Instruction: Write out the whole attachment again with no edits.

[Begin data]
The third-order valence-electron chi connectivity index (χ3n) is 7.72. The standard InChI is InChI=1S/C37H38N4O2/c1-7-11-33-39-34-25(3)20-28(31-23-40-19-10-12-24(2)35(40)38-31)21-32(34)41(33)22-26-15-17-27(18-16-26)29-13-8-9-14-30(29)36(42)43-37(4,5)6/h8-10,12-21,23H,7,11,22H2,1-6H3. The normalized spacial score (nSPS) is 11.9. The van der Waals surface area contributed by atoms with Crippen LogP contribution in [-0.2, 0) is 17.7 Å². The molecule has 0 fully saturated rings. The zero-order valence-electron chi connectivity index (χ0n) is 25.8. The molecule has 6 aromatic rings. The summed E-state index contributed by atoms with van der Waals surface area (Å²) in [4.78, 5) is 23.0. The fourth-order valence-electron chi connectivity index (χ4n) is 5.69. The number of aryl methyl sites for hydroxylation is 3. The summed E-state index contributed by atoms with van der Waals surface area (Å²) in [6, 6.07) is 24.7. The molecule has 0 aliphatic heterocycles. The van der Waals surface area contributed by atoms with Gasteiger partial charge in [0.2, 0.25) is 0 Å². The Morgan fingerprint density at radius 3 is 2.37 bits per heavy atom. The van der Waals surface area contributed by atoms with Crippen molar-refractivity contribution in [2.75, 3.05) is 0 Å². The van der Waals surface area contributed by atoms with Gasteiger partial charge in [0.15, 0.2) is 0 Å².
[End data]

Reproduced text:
The third-order valence-electron chi connectivity index (χ3n) is 7.72. The standard InChI is InChI=1S/C37H38N4O2/c1-7-11-33-39-34-25(3)20-28(31-23-40-19-10-12-24(2)35(40)38-31)21-32(34)41(33)22-26-15-17-27(18-16-26)29-13-8-9-14-30(29)36(42)43-37(4,5)6/h8-10,12-21,23H,7,11,22H2,1-6H3. The normalized spacial score (nSPS) is 11.9. The van der Waals surface area contributed by atoms with Crippen LogP contribution in [-0.2, 0) is 17.7 Å². The molecule has 0 fully saturated rings. The zero-order valence-electron chi connectivity index (χ0n) is 25.8. The molecule has 6 aromatic rings. The summed E-state index contributed by atoms with van der Waals surface area (Å²) in [4.78, 5) is 23.0. The fourth-order valence-electron chi connectivity index (χ4n) is 5.69. The number of aryl methyl sites for hydroxylation is 3. The summed E-state index contributed by atoms with van der Waals surface area (Å²) in [6, 6.07) is 24.7. The molecule has 0 aliphatic heterocycles. The van der Waals surface area contributed by atoms with Gasteiger partial charge in [0.2, 0.25) is 0 Å². The Morgan fingerprint density at radius 3 is 2.37 bits per heavy atom. The van der Waals surface area contributed by atoms with Crippen molar-refractivity contribution in [2.75, 3.05) is 0 Å². The van der Waals surface area contributed by atoms with Gasteiger partial charge in [0.15, 0.2) is 0 Å².